I suppose for Monbiot, this is a sort of apology for being too quick to judge, which he might have realised after he read Steve Easterbrooks excellent post. But it's not enough in my opinion. Monbiot should be grovelling in apology to Professor Jones and his colleagues at CRU. Instead he's still going on about the importance of FoI (and takes a lot of the credit for the FoI legislation being passed).
Monbiot admits that the legislation is designed to help ensure government decisions are transparent. What he doesn't say is that FoI was never intended to impede scientific research. In my opinion it probably shouldn't apply to research. Administrative decisions and personal information held by a university is one matter, using FoI to delay important research and threaten scientists is quite another matter.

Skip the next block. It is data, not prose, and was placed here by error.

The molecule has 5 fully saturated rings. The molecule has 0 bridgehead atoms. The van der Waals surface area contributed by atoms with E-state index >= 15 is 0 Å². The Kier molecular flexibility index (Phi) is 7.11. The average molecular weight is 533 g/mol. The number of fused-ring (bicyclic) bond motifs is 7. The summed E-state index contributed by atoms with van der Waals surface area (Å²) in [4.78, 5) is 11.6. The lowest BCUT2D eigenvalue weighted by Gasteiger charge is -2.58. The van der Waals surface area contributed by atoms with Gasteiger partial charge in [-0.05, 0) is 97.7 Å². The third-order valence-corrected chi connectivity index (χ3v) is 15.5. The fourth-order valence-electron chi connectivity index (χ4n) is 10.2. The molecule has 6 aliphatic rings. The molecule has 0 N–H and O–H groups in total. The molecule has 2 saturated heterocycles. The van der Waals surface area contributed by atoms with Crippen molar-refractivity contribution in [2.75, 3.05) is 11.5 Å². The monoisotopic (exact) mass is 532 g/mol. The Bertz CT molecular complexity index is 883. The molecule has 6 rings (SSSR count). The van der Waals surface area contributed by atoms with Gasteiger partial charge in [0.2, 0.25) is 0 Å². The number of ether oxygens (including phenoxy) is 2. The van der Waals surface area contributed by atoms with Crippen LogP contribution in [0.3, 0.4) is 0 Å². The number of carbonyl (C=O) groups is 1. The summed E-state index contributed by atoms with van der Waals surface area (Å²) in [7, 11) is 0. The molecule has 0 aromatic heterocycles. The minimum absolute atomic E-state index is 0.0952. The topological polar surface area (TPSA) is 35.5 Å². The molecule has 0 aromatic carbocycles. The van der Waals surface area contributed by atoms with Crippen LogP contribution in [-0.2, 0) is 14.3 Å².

The cost to the UK taxpayers from this sad affair has been high, not just in terms of the financial and other resources diverted from other pressing matters to Parliamentary Committee Hearings and the University's email review and review of the science, but in terms of the public's understanding of the threat from CO2 emissions. The personal cost to some of the world's leading scientists is appalling, for which journalists shoulder a lot most of the blame.
At the end of the day, the science is sound and little has changed, which was undoubtedly the intention of the FoI spammers and email larcenists. Copenhagen didn't go as well as hoped. There has since been some progress but not yet enough.
Meanwhile, as this chart from the Australian Bureau of Meteorology shows, it's still hotting up.